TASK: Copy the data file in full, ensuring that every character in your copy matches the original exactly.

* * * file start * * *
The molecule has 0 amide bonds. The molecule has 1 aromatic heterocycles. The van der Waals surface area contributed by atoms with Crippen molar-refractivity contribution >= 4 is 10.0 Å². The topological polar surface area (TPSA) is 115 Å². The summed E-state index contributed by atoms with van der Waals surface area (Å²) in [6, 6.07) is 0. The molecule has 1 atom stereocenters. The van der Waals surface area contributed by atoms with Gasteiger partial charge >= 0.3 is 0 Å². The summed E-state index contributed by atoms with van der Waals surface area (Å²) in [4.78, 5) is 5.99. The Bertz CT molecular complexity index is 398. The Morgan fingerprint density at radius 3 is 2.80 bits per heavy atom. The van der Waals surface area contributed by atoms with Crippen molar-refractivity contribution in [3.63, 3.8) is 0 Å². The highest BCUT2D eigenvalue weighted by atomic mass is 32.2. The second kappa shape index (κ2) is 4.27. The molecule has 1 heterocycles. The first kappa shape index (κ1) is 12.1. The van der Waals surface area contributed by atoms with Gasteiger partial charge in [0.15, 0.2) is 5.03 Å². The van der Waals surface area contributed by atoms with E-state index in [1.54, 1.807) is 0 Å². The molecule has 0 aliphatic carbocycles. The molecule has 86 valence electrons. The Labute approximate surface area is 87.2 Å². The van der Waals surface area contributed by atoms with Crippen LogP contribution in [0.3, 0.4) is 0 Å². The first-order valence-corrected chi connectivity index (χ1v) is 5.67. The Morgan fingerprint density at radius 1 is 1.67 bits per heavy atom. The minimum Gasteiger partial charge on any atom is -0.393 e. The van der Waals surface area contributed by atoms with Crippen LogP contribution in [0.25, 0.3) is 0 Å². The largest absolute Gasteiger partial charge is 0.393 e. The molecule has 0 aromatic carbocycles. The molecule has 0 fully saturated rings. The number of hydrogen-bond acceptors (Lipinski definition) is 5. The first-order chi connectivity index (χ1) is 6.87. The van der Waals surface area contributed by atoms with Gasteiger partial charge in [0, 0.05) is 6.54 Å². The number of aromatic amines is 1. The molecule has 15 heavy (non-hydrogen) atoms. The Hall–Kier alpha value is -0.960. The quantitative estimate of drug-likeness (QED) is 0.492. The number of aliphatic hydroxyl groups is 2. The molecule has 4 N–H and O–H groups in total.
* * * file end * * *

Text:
The molecule has 0 amide bonds. The molecule has 1 aromatic heterocycles. The van der Waals surface area contributed by atoms with Crippen molar-refractivity contribution >= 4 is 10.0 Å². The topological polar surface area (TPSA) is 115 Å². The summed E-state index contributed by atoms with van der Waals surface area (Å²) in [6, 6.07) is 0. The molecule has 1 atom stereocenters. The van der Waals surface area contributed by atoms with Gasteiger partial charge >= 0.3 is 0 Å². The summed E-state index contributed by atoms with van der Waals surface area (Å²) in [4.78, 5) is 5.99. The Bertz CT molecular complexity index is 398. The Morgan fingerprint density at radius 3 is 2.80 bits per heavy atom. The van der Waals surface area contributed by atoms with Crippen molar-refractivity contribution in [3.63, 3.8) is 0 Å². The highest BCUT2D eigenvalue weighted by atomic mass is 32.2. The second kappa shape index (κ2) is 4.27. The molecule has 1 heterocycles. The first kappa shape index (κ1) is 12.1. The van der Waals surface area contributed by atoms with Gasteiger partial charge in [0.15, 0.2) is 5.03 Å². The van der Waals surface area contributed by atoms with E-state index in [1.54, 1.807) is 0 Å². The molecule has 0 aliphatic carbocycles. The molecule has 86 valence electrons. The Labute approximate surface area is 87.2 Å². The van der Waals surface area contributed by atoms with Crippen LogP contribution in [0.3, 0.4) is 0 Å². The first-order valence-corrected chi connectivity index (χ1v) is 5.67. The Morgan fingerprint density at radius 1 is 1.67 bits per heavy atom. The minimum Gasteiger partial charge on any atom is -0.393 e. The van der Waals surface area contributed by atoms with Crippen LogP contribution in [0.25, 0.3) is 0 Å². The largest absolute Gasteiger partial charge is 0.393 e. The molecule has 0 aromatic carbocycles. The molecule has 0 fully saturated rings. The number of hydrogen-bond acceptors (Lipinski definition) is 5. The first-order chi connectivity index (χ1) is 6.87. The van der Waals surface area contributed by atoms with Gasteiger partial charge in [0, 0.05) is 6.54 Å². The number of aromatic amines is 1. The molecule has 15 heavy (non-hydrogen) atoms. The Hall–Kier alpha value is -0.960. The quantitative estimate of drug-likeness (QED) is 0.492. The number of aliphatic hydroxyl groups is 2. The molecule has 4 N–H and O–H groups in total.